Inoculated orally, 16 Salmonella typhimurium strains belonging to 12 phage types varied greatly in their abilityto kill 1-day-old chickens; variation was noted even between strains of the same phage type. Fourteen strains belonging to 11 food poisoning serotypes other than S. typhimurium were practically non-lethal whenexamined in this manner. All of them were lethal by the intramuscular route but some were more so than others. Twowere more lethal by this route than one of the S. typhimurium strains that was highly lethal when given orally.With age, chickens rapidly became resistant to fatal infection with the food poisoning strains; given orally, a S.typhimurium strain killed 79 % of 1-day-old chickens but only 3 % of 2-day-old chickens. Of 2 specific poultrypathogenic strains, one, of S. gallinarum, was lethal by oral inoculation to chickens of all ages but the other, of S. pullorum, was only lethal to very young ones.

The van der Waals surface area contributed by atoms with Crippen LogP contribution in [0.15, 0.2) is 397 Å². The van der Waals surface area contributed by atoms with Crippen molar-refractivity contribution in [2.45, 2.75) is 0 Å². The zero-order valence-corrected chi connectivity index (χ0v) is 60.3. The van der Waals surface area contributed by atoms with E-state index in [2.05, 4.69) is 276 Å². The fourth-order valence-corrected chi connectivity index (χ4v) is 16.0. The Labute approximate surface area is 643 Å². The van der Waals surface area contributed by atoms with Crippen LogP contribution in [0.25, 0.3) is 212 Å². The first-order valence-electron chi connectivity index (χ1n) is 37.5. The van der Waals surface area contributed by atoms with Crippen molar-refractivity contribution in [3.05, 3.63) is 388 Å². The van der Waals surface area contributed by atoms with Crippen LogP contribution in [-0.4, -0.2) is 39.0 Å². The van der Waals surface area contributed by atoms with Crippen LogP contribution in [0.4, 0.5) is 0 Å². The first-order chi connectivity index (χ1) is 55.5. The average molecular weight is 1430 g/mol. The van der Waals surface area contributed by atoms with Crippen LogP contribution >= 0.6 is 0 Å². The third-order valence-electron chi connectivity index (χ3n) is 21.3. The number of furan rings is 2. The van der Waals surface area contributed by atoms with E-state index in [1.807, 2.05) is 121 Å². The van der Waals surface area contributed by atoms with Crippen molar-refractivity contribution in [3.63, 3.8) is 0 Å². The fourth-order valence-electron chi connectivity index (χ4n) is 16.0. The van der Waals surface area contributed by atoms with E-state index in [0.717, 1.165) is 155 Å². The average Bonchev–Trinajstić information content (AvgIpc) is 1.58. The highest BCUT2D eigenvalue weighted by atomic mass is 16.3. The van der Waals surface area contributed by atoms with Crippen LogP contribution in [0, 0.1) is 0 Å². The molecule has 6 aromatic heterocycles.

Some salmonella strains, such as those of S. infantis and S. menston, were more efficient at infecting and colonizing the alimentary tract of chickens than were the more virulent S. typhimurium strains, the S. gallinarum and S. pullorum strains and a S. cholerae-suis strain.
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